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Where do you get your ideas?

Sophia's WarThe most com­mon ques­tion asked of authors is, “Where do you get your ideas?” Con­sid­er my newest book, Sophia’s War, a tale set in New York City (NYC) dur­ing the Amer­i­can Rev­o­lu­tion.

I was born and raised in Brook­lyn (NYC), close to the site of the biggest bat­tle fought dur­ing the Amer­i­can Rev­o­lu­tion, the Bat­tle of Brooklyn.

In 1947, when I was nine, The Amer­i­can Past, an illus­trat­ed his­to­ry of the Unit­ed States, came into my home. The first of its kind, its pic­tures fas­ci­nat­ed me. I went through it count­less times, gained a basic out­line of US his­to­ry, and a life-long love of his­to­ry. I still have that book. I still read history.

Goodman Ace
Good­man Ace, cre­ator of the radio pro­gram, You Are There

From 1947 to 1950 I was an avid lis­ten­er of the CBS radio series, You Are There, which report­ed great moments in his­to­ry as if they were just happening.

Not far from my home was the place where the noto­ri­ous British prison ships lay at anchor. At some point—I don’t know when—I learned of what happened.

Rabble in ArmsAs a teenag­er I read Ken­neth RobertsRab­ble in Arms. Roberts was the fore­most his­tor­i­cal fic­tion writer of his time, and my intro­duc­tion to his­tor­i­cal fic­tion. This book focused on Gen­er­al Bene­dict Arnold. The book gave me my first real intro­duc­tion to Arnold, his fas­ci­nat­ing his­to­ry, his trag­ic downfall.

In high school I began to buy (and read) books offered by the His­to­ry Book Club. Some still sit on my shelves.

In col­lege I majored in his­to­ry, most­ly Amer­i­can and British history.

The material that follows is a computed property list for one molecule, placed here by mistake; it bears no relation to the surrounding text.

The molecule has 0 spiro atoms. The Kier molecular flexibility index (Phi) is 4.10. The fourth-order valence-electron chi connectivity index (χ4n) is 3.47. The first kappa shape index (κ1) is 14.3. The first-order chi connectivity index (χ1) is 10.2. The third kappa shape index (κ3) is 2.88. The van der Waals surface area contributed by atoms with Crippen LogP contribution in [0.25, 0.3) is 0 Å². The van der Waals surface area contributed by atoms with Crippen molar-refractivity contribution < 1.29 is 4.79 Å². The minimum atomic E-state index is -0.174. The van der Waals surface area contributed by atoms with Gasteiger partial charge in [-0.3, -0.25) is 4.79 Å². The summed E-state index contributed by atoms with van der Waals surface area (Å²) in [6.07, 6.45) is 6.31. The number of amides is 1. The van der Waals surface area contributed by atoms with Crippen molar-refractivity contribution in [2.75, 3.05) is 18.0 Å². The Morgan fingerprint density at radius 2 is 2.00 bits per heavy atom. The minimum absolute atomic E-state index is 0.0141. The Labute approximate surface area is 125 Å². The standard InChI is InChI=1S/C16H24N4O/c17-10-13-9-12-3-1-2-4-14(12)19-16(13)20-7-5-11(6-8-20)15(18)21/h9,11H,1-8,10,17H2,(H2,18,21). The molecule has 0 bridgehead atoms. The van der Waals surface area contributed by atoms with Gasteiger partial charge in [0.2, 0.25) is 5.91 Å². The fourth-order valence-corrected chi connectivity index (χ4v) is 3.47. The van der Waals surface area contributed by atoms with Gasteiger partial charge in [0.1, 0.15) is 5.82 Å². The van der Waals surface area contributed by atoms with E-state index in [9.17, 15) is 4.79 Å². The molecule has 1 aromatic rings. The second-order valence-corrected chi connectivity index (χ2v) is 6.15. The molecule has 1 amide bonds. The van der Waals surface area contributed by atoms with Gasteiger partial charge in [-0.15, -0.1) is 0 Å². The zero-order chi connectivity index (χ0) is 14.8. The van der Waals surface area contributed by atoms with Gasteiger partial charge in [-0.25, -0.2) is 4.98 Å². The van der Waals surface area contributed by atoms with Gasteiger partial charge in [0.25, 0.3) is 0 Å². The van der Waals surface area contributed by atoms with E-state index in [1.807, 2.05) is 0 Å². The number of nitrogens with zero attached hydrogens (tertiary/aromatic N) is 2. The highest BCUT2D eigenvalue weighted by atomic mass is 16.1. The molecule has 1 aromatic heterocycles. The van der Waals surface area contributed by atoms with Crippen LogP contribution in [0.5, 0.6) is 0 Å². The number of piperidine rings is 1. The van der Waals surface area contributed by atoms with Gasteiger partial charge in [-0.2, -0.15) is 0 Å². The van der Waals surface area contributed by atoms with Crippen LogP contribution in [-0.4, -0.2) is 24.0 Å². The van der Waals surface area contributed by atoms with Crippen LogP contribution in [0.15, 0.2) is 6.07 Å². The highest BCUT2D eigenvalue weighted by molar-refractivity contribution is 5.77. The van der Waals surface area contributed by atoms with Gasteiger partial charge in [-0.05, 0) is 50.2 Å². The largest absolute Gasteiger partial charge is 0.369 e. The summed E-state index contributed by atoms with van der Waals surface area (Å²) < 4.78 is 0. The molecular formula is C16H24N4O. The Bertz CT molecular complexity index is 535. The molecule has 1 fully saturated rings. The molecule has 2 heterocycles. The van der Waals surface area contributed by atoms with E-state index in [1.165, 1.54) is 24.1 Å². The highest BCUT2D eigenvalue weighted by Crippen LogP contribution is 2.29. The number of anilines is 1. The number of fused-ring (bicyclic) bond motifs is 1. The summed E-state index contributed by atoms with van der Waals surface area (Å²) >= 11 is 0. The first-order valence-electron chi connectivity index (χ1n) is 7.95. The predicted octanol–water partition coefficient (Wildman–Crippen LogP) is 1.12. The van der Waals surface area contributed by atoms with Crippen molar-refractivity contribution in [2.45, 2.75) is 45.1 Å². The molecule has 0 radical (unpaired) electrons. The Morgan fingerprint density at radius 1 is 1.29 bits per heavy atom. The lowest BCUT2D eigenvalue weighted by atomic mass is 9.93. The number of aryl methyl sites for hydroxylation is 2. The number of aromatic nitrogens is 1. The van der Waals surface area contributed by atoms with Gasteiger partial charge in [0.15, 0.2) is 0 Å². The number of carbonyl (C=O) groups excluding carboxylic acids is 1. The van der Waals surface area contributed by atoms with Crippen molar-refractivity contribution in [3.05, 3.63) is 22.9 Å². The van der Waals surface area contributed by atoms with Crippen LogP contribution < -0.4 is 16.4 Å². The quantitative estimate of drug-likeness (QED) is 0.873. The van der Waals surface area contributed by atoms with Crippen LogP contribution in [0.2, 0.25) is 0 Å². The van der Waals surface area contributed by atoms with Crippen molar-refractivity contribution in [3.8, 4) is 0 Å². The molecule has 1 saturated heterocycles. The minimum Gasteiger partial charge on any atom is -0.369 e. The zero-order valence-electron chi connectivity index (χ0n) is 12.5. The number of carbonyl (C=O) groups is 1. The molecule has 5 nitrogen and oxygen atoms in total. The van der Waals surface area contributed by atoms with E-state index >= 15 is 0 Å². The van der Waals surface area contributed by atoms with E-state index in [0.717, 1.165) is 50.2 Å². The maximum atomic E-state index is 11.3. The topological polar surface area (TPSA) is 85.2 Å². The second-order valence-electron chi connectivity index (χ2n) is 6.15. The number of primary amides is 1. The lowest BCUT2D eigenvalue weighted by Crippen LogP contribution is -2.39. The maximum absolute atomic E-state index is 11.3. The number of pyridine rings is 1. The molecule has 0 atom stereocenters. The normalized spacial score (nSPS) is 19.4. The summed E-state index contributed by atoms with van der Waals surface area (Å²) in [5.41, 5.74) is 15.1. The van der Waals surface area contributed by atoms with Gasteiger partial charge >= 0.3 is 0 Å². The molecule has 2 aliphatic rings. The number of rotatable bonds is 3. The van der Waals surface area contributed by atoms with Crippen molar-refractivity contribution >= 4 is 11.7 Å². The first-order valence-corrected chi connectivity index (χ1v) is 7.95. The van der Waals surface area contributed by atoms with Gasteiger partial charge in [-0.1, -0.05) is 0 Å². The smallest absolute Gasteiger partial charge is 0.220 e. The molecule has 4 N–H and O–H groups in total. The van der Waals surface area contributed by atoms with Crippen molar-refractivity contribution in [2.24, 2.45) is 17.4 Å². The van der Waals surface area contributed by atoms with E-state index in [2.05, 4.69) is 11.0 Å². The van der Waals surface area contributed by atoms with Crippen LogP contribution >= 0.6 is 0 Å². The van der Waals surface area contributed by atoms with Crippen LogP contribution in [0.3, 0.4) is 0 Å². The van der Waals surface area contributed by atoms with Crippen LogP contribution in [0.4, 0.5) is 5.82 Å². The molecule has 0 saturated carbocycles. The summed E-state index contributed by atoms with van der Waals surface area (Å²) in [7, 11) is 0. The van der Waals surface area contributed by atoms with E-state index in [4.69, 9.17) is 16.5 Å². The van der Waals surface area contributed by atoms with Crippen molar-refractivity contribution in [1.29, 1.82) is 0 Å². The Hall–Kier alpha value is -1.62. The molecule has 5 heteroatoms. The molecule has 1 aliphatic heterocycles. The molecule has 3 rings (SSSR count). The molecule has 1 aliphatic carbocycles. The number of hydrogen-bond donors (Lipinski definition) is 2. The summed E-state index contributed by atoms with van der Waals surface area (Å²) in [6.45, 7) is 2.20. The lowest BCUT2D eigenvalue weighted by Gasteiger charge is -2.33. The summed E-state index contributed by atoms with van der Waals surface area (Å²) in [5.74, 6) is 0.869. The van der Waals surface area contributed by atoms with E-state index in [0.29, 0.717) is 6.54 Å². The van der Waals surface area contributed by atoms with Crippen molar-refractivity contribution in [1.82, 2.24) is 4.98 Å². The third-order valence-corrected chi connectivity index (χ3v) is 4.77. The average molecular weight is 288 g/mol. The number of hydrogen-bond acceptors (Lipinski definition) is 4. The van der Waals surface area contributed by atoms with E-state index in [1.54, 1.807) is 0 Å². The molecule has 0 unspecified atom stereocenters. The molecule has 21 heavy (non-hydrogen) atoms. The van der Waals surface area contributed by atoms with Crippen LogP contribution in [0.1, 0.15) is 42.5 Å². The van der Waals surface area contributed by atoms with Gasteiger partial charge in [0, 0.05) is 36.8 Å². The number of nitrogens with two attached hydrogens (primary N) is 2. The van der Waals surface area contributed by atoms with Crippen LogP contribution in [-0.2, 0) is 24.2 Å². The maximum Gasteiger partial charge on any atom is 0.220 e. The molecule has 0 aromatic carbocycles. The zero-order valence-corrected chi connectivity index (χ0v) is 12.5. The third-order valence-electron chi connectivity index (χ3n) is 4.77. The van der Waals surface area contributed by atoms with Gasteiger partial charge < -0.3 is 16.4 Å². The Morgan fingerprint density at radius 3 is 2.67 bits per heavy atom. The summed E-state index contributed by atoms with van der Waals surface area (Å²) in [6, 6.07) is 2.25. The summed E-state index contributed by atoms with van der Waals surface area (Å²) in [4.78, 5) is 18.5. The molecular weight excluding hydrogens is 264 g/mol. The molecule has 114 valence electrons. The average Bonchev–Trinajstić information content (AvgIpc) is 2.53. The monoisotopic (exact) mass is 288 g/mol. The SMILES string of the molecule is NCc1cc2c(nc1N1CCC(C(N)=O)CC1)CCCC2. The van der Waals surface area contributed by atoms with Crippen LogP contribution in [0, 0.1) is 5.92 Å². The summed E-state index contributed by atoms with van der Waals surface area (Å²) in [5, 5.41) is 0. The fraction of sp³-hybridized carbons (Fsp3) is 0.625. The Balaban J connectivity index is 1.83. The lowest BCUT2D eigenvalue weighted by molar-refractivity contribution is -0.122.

Captain GreyMy first his­tor­i­cal work was Cap­tain Grey, (1977) a nov­el about the bit­ter after­math of the Amer­i­can rev­o­lu­tion. I would write some 35 oth­er works of his­tor­i­cal fiction.

In 1976 I watched bat­tle­field enact­ments of the Rev­o­lu­tion. Those expe­ri­ences led me (1984) to write The Fight­ing Ground, about a boy fight­ing in the Amer­i­can Rev­o­lu­tion. It’s one of my most suc­cess­ful books, and the first his­tor­i­cal fic­tion for which I did seri­ous research.

Iron ThunderIn 2007, I pub­lished Iron Thun­der, a Civ­il War nov­el about  the Mon­i­tor and Mer­ri­mack. I want­ed to write an his­tor­i­cal­ly accu­rate account of that bat­tle, while insert­ing a fic­tion­al char­ac­ter, and there­by  cre­at­ing an excit­ing adven­ture (and his­tor­i­cal knowl­edge) for my read­ers. That was fol­lowed by Hard Goldsame for­matabout the Col­orado gold rush. Before I had fin­ished it, I con­ceived a sim­i­lar­ly con­struct­ed sto­ry about the Amer­i­can Rev­o­lu­tion. I decid­ed it would begin with an account of Nathan Hale’s death. Three years before I start­ed to write the book I knew the first line: “It is a ter­ri­ble thing to see a man hang.”

Where did I get the ideas for Sophia’s War? Through­out my life.

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